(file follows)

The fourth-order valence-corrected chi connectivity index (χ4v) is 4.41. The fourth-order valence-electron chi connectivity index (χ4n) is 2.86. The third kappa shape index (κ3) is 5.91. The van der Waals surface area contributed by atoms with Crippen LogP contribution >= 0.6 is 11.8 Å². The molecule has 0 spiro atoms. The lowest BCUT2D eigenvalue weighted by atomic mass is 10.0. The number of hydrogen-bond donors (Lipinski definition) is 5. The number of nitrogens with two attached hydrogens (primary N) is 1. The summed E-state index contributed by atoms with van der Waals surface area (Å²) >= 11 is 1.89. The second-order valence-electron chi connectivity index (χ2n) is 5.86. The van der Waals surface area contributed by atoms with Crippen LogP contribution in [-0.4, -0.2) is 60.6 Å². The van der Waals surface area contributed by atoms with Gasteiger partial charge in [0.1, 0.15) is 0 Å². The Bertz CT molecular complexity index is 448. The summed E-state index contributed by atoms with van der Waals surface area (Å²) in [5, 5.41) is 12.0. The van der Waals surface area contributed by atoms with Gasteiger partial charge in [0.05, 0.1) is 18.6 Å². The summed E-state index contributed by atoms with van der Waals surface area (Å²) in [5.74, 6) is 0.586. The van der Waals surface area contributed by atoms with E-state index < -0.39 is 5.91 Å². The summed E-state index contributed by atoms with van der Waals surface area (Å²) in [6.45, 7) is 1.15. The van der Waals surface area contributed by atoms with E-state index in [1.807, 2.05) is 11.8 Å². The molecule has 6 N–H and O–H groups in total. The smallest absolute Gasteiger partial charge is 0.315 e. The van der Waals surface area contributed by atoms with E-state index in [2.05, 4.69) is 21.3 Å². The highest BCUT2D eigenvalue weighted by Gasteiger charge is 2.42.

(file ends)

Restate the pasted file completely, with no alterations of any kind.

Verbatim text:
The fourth-order valence-corrected chi connectivity index (χ4v) is 4.41. The fourth-order valence-electron chi connectivity index (χ4n) is 2.86. The third kappa shape index (κ3) is 5.91. The van der Waals surface area contributed by atoms with Crippen LogP contribution >= 0.6 is 11.8 Å². The molecule has 0 spiro atoms. The lowest BCUT2D eigenvalue weighted by atomic mass is 10.0. The number of hydrogen-bond donors (Lipinski definition) is 5. The number of nitrogens with two attached hydrogens (primary N) is 1. The summed E-state index contributed by atoms with van der Waals surface area (Å²) >= 11 is 1.89. The second-order valence-electron chi connectivity index (χ2n) is 5.86. The van der Waals surface area contributed by atoms with Crippen LogP contribution in [-0.4, -0.2) is 60.6 Å². The van der Waals surface area contributed by atoms with Gasteiger partial charge in [0.1, 0.15) is 0 Å². The Bertz CT molecular complexity index is 448. The summed E-state index contributed by atoms with van der Waals surface area (Å²) in [5, 5.41) is 12.0. The van der Waals surface area contributed by atoms with Gasteiger partial charge in [0.05, 0.1) is 18.6 Å². The summed E-state index contributed by atoms with van der Waals surface area (Å²) in [5.74, 6) is 0.586. The van der Waals surface area contributed by atoms with E-state index < -0.39 is 5.91 Å². The summed E-state index contributed by atoms with van der Waals surface area (Å²) in [6.45, 7) is 1.15. The van der Waals surface area contributed by atoms with E-state index in [1.807, 2.05) is 11.8 Å². The molecule has 6 N–H and O–H groups in total. The smallest absolute Gasteiger partial charge is 0.315 e. The van der Waals surface area contributed by atoms with E-state index in [2.05, 4.69) is 21.3 Å². The highest BCUT2D eigenvalue weighted by Gasteiger charge is 2.42.